All the glamour, none of the mess.
Richard Glen Strandlof had the nation fooled: He claimed to have been at the Pentagon on 9/11 and to have been injured when his Humvee was blown apart in Iraq, two assertions that helped him become a popular activist for veteran rights. With those claims, Strandlof, who went by the name Rick Duncan, founded the Colorado Veterans Alliance. Sadly, he was nothing but a charlatan.
During the course of setting up the non-profit veteran’s alliance, inconsistencies about “Duncan” started bubbling to the surface. Things just weren’t adding up; his stories of bravery and heroism didn’t ring true to some of the real veterans who had served honorably in Iraq, Afghanistan and elsewhere. The FBI eventually determined that “Duncan” was a con man and drifter.
Here in Southern California, the FBI is also investigating another military impostor, David Weber, who allegedly misrepresented himself as a retired 2-star Marine General.
Whenever an online discussion turns to matters military, almost without fail you’ll get that variant of the Internet Tough Guy: the Internet Green Beret. He’s the Black Ops Special Forces Soldier of Fortune who knows all about tactics, techniques, and terminology. Without benefit of having ever served.
They seek to shoulder all the glory without having ever shouldered a weapon. They pose as veterans without having faced an enemy.
What does any of this have to do with hookers?
Just recently, the always previously excellent Carnal Nation published an article by Monica Shores, editor and contributor for Spread Magazine where she brings to light the curious phenomena of the faux ho; the posers out there pretending to be super-hot exotic dancers, strippers and hookers.
After all, when you’re angling for that book deal, it’s easier to pretend to be a hooker than to get all dirty and messy blowing real clients.
So what? So, some girl (or guy) is pretending to be a high-class hooker, we’re all pretending to be something we’re not, right? Who’s it hurting?
I mean, I like to pretend I don’t weigh 300 pounds and can satisfy a woman.
I recently wrote about what I believe is another pretender, and how dangerous I think it is for someone to give advice based on a false premise. Sex workers –real sex workers– put their safety on the line every time they go to work. The dangers of the real world are… well, real.
People have known about Alexa for quite some time now. In whispers on private message boards, in snickers about purported gangbangs, in rolled eyes about fake pictures. Alexa has made some outrageous, scandalous claims. And for all her high profile online visibility, she’s decidedly invisible in real life.
Just as the bogus military vet takes time, money, and attention from real heroes, the faux hoes take time, money, attention from the real sex workers. And worse, they put those very real escorts, strippers and massage girls in danger by perpetuating a myth. Unrealistic representations lead to unrealistic expectations. Unrealistic expectations can lead to real physical and emotional damage. A girl who thinks that all she needs to do to screen a potential client is to ask him if he’s a cop is bound to feel the cold steel of handcuffs. An unbalanced client who thinks that all escorts really want to take it up the ass, bareback, is going to become combative when face to face with a hooker who won’t accede to his demands. And if both of those players are getting their expectations from the same source, it’s no longer a fun game of fantasy. Real people, real lives, real safety are being threatened.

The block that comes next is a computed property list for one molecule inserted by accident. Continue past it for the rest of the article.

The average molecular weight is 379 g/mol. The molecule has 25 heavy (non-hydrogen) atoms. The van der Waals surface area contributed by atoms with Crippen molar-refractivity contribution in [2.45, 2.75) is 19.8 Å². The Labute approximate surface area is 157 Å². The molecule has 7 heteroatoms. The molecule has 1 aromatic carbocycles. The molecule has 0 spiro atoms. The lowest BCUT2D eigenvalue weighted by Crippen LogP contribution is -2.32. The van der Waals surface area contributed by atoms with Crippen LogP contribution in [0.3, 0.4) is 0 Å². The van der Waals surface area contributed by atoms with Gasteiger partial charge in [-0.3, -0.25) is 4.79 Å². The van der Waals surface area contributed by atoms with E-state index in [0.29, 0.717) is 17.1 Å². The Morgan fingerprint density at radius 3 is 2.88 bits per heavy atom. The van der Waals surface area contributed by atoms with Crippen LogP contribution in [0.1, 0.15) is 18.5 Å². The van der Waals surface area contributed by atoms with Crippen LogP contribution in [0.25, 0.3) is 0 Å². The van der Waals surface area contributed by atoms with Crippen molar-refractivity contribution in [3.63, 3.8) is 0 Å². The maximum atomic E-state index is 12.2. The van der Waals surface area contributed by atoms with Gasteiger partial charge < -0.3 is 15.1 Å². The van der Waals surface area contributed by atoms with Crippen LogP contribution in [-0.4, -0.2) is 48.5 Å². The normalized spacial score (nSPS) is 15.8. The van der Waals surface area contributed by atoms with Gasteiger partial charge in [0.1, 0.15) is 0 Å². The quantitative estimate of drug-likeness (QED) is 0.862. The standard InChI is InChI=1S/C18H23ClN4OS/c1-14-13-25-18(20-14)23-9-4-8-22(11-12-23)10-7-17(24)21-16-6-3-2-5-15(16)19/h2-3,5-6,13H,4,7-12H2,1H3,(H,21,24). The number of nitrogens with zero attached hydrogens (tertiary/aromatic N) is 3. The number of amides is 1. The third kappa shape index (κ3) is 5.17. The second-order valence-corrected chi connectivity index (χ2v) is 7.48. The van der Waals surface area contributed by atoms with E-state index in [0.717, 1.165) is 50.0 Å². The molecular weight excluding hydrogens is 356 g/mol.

I have my suspicions. I think I know who the real person behind the screen persona is. Maybe I’m right, maybe I’m wrong. I suspect, for one thing, that the person masquerading as a $2000 an hour, former stripper, exotically beautiful escort falls far short of that idealized beauty. The real person portraying an escort at the highest echelons of that profession may really be someone who couldn’t get beyond the lower rungs of the industry ladder. And the affectation of beauty may be nothing more than psychological window dressing to cover up perceived shortcomings. Maybe the “Alexa” project was nothing more than another attempt to cash in on the current pop culture success of the hooker-with-a-heart-of-gold. Hell, hookers and vampires are the “in” thing right now. (Note to self, screenplay idea: Vampire Hookers)
Or it could be some dude, banging out bad erotic fiction in his mom’s basement.
Continue to read the “Real” Princess Diaries. But realize that it’s fiction.
There are real, honest-to-goodness, verifiable sex workers writing and blogging out there. They put themselves and their reputations on the line. Seek those out. And if you’re looking for tawdry advice, whether on how to hire a hooker or how to be a hooker, follow them.